Commentary Magazine


To the Editor:

Joseph Epstein’s “The Secret Life of Alfred Kinsey” [January] was masterful. Mr. Epstein has demonstrated that Kinsey was not an objective scientist, but rather a zealot who set out to prove his preconceived notions about sex. This fraudulent technique is much more common in social science than in pure science. Thus the conclusions obtained in social-science studies need to be examined with much greater scrutiny.

Results obtained in the area of pure science must always be corroborated by a second investigator before they are accepted. Why should social scientists not be held to the same requirement?

Elliot Schubert
San Diego, California



To the Editor:

Joseph Epstein may be correct in his assessment of the personality and work of Alfred Kinsey, but surely he is wrong in denying Kinsey a lasting claim to fame. In his list of tributes garnered by Kinsey during his lifetime—“the cover of Time, profiled in Life, the subject of New Yorker cartoons”—Mr. Epstein fails to include what is arguably the most prestigious and most enduring of all Kinsey’s claims to renown: being mentioned in a memorable song by a great American songwriter. I refer, of course, to Cole Porter’s “Too Darn Hot,” from Kiss Me Kate (1948). The original lyrics go:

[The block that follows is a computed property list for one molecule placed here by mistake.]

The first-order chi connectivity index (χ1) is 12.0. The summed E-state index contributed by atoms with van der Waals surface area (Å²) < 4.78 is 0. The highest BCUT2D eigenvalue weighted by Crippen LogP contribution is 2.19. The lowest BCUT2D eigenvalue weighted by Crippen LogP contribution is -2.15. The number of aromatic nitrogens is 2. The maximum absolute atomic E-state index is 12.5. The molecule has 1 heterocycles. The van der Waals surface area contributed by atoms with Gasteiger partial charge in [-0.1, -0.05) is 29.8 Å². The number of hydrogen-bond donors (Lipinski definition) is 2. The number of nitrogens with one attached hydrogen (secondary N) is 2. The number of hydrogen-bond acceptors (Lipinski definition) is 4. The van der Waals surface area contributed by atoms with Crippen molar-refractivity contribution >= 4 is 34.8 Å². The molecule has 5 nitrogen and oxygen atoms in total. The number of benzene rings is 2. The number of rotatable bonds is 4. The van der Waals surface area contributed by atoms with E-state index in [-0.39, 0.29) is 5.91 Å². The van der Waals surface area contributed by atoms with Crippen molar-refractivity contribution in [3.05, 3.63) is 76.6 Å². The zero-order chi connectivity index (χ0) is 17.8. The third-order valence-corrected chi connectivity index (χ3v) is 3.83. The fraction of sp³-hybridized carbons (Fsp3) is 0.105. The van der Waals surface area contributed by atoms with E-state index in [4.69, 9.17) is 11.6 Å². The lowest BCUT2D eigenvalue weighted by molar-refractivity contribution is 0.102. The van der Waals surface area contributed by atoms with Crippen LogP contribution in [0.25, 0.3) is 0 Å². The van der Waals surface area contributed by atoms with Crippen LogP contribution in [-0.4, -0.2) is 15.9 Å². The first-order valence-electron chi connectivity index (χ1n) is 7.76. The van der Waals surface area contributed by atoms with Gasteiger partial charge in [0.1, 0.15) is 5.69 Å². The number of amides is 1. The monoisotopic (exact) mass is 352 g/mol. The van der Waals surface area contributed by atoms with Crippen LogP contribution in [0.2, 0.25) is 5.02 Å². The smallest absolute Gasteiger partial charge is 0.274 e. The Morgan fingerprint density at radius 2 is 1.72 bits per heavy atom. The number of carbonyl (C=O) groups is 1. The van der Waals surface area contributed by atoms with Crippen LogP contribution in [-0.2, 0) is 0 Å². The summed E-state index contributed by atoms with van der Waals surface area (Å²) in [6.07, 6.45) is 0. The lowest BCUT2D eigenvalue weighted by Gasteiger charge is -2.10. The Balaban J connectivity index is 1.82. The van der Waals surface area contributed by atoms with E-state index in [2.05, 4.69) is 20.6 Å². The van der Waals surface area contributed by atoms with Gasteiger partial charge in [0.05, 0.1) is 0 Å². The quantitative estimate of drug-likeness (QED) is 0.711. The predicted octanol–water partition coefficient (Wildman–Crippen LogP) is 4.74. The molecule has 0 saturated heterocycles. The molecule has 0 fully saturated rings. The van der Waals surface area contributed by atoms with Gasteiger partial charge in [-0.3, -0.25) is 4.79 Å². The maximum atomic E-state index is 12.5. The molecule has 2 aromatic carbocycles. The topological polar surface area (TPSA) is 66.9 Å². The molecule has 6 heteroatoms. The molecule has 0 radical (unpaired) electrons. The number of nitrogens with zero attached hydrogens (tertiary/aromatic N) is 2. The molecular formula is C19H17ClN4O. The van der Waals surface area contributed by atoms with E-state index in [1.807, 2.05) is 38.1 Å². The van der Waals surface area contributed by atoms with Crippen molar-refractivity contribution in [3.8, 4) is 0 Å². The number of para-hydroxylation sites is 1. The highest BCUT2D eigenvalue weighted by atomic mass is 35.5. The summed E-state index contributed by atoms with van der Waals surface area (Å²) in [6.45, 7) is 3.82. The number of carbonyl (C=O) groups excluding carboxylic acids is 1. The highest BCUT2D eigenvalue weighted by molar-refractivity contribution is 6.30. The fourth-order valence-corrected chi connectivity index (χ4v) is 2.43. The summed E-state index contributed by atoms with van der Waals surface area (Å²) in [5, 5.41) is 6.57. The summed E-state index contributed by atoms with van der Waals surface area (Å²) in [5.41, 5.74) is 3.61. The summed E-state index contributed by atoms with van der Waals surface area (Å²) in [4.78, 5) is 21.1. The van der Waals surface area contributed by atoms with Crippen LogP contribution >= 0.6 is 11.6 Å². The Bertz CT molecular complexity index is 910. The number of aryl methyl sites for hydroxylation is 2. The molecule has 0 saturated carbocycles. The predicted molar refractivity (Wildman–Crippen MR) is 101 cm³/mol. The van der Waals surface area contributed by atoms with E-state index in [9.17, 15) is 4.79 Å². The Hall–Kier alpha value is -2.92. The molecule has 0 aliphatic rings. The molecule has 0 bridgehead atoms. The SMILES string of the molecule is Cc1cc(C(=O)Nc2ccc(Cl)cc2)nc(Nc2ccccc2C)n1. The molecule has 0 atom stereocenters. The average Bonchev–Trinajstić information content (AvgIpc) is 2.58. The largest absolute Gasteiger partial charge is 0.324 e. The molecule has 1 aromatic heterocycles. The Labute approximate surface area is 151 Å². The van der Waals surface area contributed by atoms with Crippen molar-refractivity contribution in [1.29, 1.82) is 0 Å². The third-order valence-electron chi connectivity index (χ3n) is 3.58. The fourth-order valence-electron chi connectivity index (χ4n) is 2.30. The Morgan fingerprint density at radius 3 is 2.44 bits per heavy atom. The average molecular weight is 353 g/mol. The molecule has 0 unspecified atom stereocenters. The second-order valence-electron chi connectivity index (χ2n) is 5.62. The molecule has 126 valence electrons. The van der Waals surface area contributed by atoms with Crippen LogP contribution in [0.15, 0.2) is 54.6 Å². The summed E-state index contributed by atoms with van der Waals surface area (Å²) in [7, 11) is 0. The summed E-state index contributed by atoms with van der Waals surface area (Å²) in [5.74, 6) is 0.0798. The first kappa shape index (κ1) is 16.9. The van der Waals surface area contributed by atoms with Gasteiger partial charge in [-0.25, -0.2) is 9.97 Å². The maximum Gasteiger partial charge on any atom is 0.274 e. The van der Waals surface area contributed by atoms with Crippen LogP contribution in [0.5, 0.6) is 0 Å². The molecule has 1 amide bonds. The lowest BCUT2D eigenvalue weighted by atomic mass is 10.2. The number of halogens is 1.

According to the Kinsey
Ev’ry average man you
Much prefers to play his
     favorite sport
When the temperature is

Earl L. Dachslager
The Woodlands, Texas


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